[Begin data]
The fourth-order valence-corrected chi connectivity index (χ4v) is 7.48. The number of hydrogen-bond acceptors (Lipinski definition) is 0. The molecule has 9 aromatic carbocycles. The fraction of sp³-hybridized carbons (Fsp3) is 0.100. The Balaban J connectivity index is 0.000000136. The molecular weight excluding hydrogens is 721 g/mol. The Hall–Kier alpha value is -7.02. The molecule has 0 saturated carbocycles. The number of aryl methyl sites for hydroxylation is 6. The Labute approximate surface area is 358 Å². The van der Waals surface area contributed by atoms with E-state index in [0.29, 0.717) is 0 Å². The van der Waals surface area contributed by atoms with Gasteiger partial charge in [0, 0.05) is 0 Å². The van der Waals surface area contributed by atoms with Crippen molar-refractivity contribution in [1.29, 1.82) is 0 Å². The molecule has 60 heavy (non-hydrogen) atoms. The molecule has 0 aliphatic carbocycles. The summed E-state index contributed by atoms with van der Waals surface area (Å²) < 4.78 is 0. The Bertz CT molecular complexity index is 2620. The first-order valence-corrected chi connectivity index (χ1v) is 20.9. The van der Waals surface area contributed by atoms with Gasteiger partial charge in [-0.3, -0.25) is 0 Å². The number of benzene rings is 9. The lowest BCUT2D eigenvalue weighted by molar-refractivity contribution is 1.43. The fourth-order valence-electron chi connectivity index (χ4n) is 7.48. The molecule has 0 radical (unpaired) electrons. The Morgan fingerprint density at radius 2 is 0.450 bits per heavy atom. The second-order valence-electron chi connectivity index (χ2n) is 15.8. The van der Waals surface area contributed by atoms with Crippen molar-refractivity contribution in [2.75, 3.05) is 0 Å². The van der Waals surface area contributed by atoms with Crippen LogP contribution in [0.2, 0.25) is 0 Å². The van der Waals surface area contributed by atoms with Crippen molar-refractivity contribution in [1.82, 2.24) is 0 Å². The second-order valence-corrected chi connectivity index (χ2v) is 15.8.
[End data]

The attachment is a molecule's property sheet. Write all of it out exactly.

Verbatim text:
The fourth-order valence-corrected chi connectivity index (χ4v) is 7.48. The number of hydrogen-bond acceptors (Lipinski definition) is 0. The molecule has 9 aromatic carbocycles. The fraction of sp³-hybridized carbons (Fsp3) is 0.100. The Balaban J connectivity index is 0.000000136. The molecular weight excluding hydrogens is 721 g/mol. The Hall–Kier alpha value is -7.02. The molecule has 0 saturated carbocycles. The number of aryl methyl sites for hydroxylation is 6. The Labute approximate surface area is 358 Å². The van der Waals surface area contributed by atoms with E-state index in [0.29, 0.717) is 0 Å². The van der Waals surface area contributed by atoms with Gasteiger partial charge in [0, 0.05) is 0 Å². The van der Waals surface area contributed by atoms with Crippen molar-refractivity contribution in [1.29, 1.82) is 0 Å². The molecule has 60 heavy (non-hydrogen) atoms. The molecule has 0 aliphatic carbocycles. The summed E-state index contributed by atoms with van der Waals surface area (Å²) < 4.78 is 0. The Bertz CT molecular complexity index is 2620. The first-order valence-corrected chi connectivity index (χ1v) is 20.9. The van der Waals surface area contributed by atoms with Gasteiger partial charge in [-0.3, -0.25) is 0 Å². The number of benzene rings is 9. The lowest BCUT2D eigenvalue weighted by molar-refractivity contribution is 1.43. The fourth-order valence-electron chi connectivity index (χ4n) is 7.48. The molecule has 0 radical (unpaired) electrons. The Morgan fingerprint density at radius 2 is 0.450 bits per heavy atom. The second-order valence-electron chi connectivity index (χ2n) is 15.8. The van der Waals surface area contributed by atoms with Crippen molar-refractivity contribution in [2.75, 3.05) is 0 Å². The van der Waals surface area contributed by atoms with Crippen LogP contribution in [0.2, 0.25) is 0 Å². The van der Waals surface area contributed by atoms with Crippen molar-refractivity contribution in [1.82, 2.24) is 0 Å². The second-order valence-corrected chi connectivity index (χ2v) is 15.8.